“It has to get worse to get better,”
That’s what my mom always used to say, whether it was a room or just a closet she was cleaning. That’s because you’re moving old things around. Dusty things, maybe moldy or rotten things (think: back of the fridge), broken stuff to throw away. You make a mess. And then you clean it up. The end is so much better than the beginning.
Making the mess, when it’s in your body, feels kinda gross
It is just like an acute illness, but for many people this label creates fear, so it’s good to just call it what it is: detoxification. There might be a low fever, discharges from various mucous membranes, diarrhea, fatigue, or loss of appetite. These things usually last a few hours or a few days and leave you feeling much better than you did before it started.
I’m not talking about a “cleanse”
Don’t get confused. A cleanse focuses on a particular organ or system, such as the liver or digestion, and tries to improve its function by cleaning it. The detoxification I’m talking about is wholly the work of the body’s own built-in abilities, and is triggered by adjusting the body chemistry, according to values you measure yourself, to remove the stress of trying to stay in homeostasis under deficient conditions.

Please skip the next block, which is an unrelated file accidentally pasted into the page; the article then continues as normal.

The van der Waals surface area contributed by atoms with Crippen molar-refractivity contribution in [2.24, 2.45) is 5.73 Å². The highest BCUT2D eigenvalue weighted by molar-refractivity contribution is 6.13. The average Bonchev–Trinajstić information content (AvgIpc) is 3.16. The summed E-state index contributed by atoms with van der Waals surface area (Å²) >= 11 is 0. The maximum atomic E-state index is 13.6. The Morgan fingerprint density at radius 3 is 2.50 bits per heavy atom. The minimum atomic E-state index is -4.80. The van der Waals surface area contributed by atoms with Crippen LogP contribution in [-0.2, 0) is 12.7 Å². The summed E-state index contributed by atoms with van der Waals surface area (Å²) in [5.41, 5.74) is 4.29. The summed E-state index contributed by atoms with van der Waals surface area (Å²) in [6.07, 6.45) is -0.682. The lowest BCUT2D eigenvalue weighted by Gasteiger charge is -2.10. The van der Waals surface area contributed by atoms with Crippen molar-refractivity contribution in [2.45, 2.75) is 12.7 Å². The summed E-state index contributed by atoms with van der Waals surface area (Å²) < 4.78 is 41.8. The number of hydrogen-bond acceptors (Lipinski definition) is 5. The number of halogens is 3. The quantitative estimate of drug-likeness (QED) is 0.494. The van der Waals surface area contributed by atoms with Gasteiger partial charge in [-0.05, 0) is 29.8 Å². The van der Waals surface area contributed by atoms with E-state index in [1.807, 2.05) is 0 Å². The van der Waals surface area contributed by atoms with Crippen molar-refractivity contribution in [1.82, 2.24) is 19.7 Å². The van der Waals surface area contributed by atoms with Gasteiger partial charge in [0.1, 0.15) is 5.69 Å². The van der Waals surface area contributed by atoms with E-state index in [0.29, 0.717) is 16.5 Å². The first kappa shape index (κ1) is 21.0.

You must supply what’s missing
While this is not a new concept for many people who are used to alternative medicine, there’s a critical difference in what I do to individualize a person’s diet.
The difference with RBTI is that by measuring body chemistry we can determine which nutrients the body will accept, use and benefit from.
To use a oft-repeated quote from Dr. Reams: Why guess when you can be sure?
Image credit: zunami / CC-BY-SA-2.0